When Dorval R. Carter Jr. returned to the CTA last month as the transit agency’s president, he had to temporarily give up a sweet pension deal that had paid him three-quarters of a million dollars in just five and a half years.
Taking advantage of a little-known early-retirement incentive offered by the CTA, Carter left his second stint with the agency in 2009 and started collecting a $137,229-a-year pension the same month he turned 52, records obtained by the Chicago Sun-Times and Better Government Association show.
Carter didn’t retire, though. He moved to Washington, D.C., to take a post as a top lawyer in President Barack Obama’s U.S. Department of Transportation, where he would rise to the post of acting chief of staff, making $146,450 a year.
Double-dipping as a federal government official while also collecting a pension from the CTA allowed Carter to take home a combined taxpayer-subsidized income that reached $283,679 a year, records show.
Now 57, Carter collected $754,762 in pension payouts between November 2009 and this April, when he accepted Mayor Rahm Emanuel’s offer to return to the CTA for his third stint there, this time as its $235,000-a-year boss.
His salary — which the CTA says is in line with other big-city mass-transit system chiefs — is $20,000 a year more than his predecessor, Forrest Claypool, made. Claypool is now Emanuel’s chief of staff.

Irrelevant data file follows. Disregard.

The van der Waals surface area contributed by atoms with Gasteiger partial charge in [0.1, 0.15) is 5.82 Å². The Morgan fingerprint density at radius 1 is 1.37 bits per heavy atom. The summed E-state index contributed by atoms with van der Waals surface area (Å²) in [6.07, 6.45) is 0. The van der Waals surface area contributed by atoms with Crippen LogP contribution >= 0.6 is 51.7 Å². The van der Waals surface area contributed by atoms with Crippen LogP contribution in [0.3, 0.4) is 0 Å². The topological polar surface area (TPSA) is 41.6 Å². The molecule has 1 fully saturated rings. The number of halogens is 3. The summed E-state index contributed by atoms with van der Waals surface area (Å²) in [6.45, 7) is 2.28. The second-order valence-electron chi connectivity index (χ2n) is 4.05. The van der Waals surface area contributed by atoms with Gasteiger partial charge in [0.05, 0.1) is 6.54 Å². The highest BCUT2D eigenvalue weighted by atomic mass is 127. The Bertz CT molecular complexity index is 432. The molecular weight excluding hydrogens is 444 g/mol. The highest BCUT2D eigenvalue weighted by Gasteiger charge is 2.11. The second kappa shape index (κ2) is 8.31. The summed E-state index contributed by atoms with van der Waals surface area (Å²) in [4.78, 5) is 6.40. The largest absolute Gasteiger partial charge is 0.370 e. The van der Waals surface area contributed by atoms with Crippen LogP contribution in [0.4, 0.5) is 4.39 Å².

Carter has to temporarily forgo his pension now that he is once again a CTA employee, but he will be able to start collecting it again when he leaves the agency.
He’d worked for the CTA from 1984 to 1991, then, after working for the Federal Transit Administration, returned in 2000, staying until he accepted the early-retirement deal in 2009.
That amounted to a total of 16 and a half years with the CTA. But he was able to get a pension based on nearly twice that — 30 years of service — because the CTA, hoping to save money by encouraging higher-paid employees to retire early, allowed him to get credit for the nearly eight years he’d worked for the federal government and to buy credit for additional time.
Carter had been making contributions to the CTA Employee Retirement Plan — the pension plan for rank-and-file transit workers, who typically would be expected to retire by 65.
He also was vested in a separate “supplemental retirement plan” offered to CTA executives.